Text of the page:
SECTIONS
Premium

Sonko's governor quest reignites debate on elusive upcountry vote

Former Nairobi Governor Mike Mbuvi Sonko. [David Njaaga, Standard]

The entry of former Nairobi Governor Mike Sonko into Mombasa politics has re-ignited debate on the role of the upcountry vote and ODM’s dominance in the county’s politics.

Last week, Sonko was given the Wiper Party ticket for the county governor’s seat. He will be deputised by Kisauni MP Ali Menza Mbogo who agreed to step down for him.

Debate is raging in Mombasa whether Sonko was out tap into the frustrations of 65 per cent of upcountry vote who for years have decried alleged marginalisation in the county’s leadership.

For decades, trouble has been brewing in Mombasa with upcountry people claiming that a clique of powerful tycoons from a minority tribe have dominated the politics of Mombasa.

These views could largely be exaggerated and utterly bogus but are widely held by most voters and there are fears within ODM ranks that Sonko could be out to exploit these feelings.

Some political analysts argue that Sonko could take advantage of gullible upcountry voters who could see him as a “saviour” that represents a break from years of political xenophobia.

The tale-tell signs that the upcountry voters were out to assert their place in Mombasa politics started in 1992 following the election of Kennedy Kiliku as Changamwe MP.

His election was also seen as a sign of changing demographics of voters in Mombasa. Most of the voters in Changamwe were then said to be from Kiliku’s Kamba tribe.

In 2013, Hezron Awiti from the Luo community also stormed to victory in Nyali Constituency on Wiper. Meanwhile, people from the upcountry tribes have also won a number of ward seats.

Other than a shift in the voters demographics in terms of tribe, in the recent years ODM’s grip in some areas in Mombasa have also been waning.

Hezron Awiti. [Gideon Maundu, Standard]

In 2017, Ali Mbogo who will, in this election, be Sonko’s running mate also won the Kisauni parliamentary seat on a Wiper ticket.

“Sonko’s entry in the Mombasa governor race is an October surprise. ODM did not see it coming and do not know how to handle it,” said Caleb Ng’wena who is vying for Bamburi Ward seat.

The October Surprise theory is an event that may influence the outcome of an upcoming election whether deliberately planned or spontaneously occurring.

This theory is particularly common on the US presidential polls. In 2016, Hillary Clinton presidential candidature was punctured by WikiLeaks that cost her the election.

In the last election, the October Surprise was seen as the May 2020 killing of George Floyd or the outbreak of Covid-19 which cost President Donald Trump a re-election.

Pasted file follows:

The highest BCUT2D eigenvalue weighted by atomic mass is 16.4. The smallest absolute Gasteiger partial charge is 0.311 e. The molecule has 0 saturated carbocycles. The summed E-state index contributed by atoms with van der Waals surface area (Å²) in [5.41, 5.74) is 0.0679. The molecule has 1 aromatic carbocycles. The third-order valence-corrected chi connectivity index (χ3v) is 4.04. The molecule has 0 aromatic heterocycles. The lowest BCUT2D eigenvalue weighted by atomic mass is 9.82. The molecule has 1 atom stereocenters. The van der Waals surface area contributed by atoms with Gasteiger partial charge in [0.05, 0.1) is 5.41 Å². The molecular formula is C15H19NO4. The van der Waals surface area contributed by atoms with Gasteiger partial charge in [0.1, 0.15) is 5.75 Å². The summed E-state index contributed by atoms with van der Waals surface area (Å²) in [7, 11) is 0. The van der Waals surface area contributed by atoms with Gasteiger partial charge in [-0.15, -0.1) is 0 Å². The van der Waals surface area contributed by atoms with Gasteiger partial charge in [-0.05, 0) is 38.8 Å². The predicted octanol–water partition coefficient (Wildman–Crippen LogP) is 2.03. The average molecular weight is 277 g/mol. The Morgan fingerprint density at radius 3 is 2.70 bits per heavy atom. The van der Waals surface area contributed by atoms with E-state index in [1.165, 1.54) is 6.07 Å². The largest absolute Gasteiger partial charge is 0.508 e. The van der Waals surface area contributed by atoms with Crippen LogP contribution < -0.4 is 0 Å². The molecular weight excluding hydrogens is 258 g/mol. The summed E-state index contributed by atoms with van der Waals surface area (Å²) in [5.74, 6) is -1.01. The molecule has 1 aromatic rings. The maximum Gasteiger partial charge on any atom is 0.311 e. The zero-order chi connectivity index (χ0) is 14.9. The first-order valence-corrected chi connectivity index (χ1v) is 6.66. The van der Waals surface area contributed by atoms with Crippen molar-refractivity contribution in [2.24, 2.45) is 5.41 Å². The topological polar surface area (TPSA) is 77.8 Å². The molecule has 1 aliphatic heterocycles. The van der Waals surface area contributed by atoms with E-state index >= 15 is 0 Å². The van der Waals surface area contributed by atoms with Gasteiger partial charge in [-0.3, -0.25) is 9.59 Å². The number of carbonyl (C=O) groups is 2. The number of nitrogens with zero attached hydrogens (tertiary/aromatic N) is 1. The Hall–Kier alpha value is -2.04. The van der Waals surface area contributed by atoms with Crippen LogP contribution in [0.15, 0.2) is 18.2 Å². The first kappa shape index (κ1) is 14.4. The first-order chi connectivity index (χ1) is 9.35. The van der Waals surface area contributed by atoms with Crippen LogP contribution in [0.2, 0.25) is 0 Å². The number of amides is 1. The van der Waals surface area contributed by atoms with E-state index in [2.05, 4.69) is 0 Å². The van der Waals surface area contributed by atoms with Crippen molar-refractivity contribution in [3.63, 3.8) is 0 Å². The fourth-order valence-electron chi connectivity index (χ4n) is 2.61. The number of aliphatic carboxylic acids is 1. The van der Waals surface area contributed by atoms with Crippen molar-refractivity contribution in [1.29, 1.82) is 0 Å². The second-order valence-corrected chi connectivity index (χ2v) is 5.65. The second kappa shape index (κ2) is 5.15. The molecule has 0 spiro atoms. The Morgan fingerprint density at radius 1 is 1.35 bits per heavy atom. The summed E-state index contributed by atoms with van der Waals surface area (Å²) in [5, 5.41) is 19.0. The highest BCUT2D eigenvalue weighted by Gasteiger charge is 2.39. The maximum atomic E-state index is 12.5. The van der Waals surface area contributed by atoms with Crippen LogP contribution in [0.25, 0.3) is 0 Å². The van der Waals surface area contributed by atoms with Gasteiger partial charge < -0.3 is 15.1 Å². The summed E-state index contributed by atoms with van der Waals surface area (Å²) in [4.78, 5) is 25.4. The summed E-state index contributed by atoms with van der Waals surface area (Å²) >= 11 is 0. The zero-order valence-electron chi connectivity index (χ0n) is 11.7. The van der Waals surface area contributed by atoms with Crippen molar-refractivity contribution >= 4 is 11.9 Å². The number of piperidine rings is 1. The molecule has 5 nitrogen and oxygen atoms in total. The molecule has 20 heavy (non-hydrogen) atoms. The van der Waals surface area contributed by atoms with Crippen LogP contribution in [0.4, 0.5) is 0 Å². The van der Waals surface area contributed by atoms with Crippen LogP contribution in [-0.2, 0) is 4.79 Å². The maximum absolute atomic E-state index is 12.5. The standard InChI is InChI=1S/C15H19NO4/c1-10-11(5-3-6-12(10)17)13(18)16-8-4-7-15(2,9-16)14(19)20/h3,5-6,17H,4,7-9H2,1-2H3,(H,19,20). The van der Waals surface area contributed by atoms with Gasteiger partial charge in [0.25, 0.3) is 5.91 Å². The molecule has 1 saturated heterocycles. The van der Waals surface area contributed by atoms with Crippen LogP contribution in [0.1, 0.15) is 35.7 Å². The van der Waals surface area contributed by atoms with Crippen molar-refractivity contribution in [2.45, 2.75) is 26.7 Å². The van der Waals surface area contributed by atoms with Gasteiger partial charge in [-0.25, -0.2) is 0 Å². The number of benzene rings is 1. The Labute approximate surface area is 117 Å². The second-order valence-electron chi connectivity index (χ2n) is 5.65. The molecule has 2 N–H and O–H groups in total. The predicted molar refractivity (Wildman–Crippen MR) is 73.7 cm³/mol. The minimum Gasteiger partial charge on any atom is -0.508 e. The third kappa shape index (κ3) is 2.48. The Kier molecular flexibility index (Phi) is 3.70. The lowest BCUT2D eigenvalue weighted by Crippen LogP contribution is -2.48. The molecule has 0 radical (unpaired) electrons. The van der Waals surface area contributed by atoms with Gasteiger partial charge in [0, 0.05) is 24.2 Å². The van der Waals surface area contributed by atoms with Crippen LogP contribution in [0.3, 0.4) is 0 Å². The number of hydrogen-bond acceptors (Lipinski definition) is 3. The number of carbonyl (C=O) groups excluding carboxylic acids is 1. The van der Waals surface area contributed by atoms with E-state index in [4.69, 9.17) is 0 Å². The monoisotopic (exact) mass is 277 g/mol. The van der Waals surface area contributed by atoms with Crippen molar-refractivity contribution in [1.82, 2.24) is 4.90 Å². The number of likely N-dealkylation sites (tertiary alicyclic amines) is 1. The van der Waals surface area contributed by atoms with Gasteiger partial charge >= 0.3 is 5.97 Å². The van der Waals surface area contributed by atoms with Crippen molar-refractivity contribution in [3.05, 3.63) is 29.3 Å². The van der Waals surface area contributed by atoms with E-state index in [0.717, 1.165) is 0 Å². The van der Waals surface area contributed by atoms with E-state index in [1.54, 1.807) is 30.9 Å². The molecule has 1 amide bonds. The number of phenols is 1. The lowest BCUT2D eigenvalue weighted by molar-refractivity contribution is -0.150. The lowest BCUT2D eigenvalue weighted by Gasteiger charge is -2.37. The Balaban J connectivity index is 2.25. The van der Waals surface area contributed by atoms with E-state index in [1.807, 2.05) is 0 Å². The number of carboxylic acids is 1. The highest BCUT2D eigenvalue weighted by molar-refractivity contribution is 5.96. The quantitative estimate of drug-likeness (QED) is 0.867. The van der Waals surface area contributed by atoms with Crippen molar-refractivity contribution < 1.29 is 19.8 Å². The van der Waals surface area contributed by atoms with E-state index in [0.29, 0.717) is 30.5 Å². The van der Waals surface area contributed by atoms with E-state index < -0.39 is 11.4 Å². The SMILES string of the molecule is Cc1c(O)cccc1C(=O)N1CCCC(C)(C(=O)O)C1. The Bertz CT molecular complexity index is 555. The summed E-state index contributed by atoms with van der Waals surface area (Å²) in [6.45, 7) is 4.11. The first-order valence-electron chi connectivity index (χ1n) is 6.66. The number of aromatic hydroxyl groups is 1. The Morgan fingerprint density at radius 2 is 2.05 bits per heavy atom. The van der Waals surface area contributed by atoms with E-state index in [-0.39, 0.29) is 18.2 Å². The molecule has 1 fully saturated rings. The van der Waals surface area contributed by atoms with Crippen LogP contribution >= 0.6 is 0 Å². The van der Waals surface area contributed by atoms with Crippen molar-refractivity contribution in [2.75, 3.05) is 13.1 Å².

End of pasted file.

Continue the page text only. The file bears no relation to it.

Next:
Former Kisauni MP Ananiah Mwaboza said Sonko could also be out to tap into the frustrations of businessmen who have for years complained about high county levies.

“I expect Sonko to endear himself to voters disenfranchised by the ODM party primaries and those who see Abdulswamad Nassir (Mvita MP) as a continuation of Hassan Joho’s rule,” said Mwaboza.

Mwaboza believes there would be a “protest vote” against Nassir by supporters of businessman Suleiman Shahbal during the General Election.

Shahbal has publicly declared support for Nassir. On Tuesday, he however hinted that he could vie for the governor seat as an independent candidate.

Meanwhile, 1,151 voters have also signed an online petition asking Shahbal to run as an independent. The online petition launched on Sunday last week sought to collect 1,000 signatures.

Former Kisauni MP Ananiah Mwaboza. [File, Standard]

Multiple sources indicate that Shahbal has agreed to lead a team tasked to mobilise campaign resources for Azimio la Umoja-One Kenya Coalition presidential candidate Raila Odinga.

“He is a clever businessman. He knows when to cut his losses and move on,” said Mr Ng’wena who is vying for Bamburi Ward seat on United Party of Independent Alliance (UPIA) ticket. 

Mombasa lawyer Abubakar Yusuf however said the current excitement about Sonko could fizzle out once the other candidates start poking holes into his “disastrous leadership” in Nairobi.

“It is a bubble of excitement that will be punctured before the August polls. Voters will start to question themselves as to who will elect a man banned from visiting the US,” he said.

“Sonko is a brand. He will also tap into economic issues and disenfranchised ODM base,” said Prof Halimu Shauri of Pwani University adding that ODM did see it coming.

Shauri and Yusuf agreed that ethnic diversity is slowly displacing old dynamics that have long shaped Mombasa politics, hinting to changing demographics of the county’s voters.

Balance-ticketing, as described by the analysts, is the biggest quagmire facing Nassir as he starts to fish for his running mate and fortify his support or chances.

Other factors expected to play out however are the candidates’ financial muscle, incumbent’s performance and Jubilee’s and ODM’s handling of primaries to tame fallouts.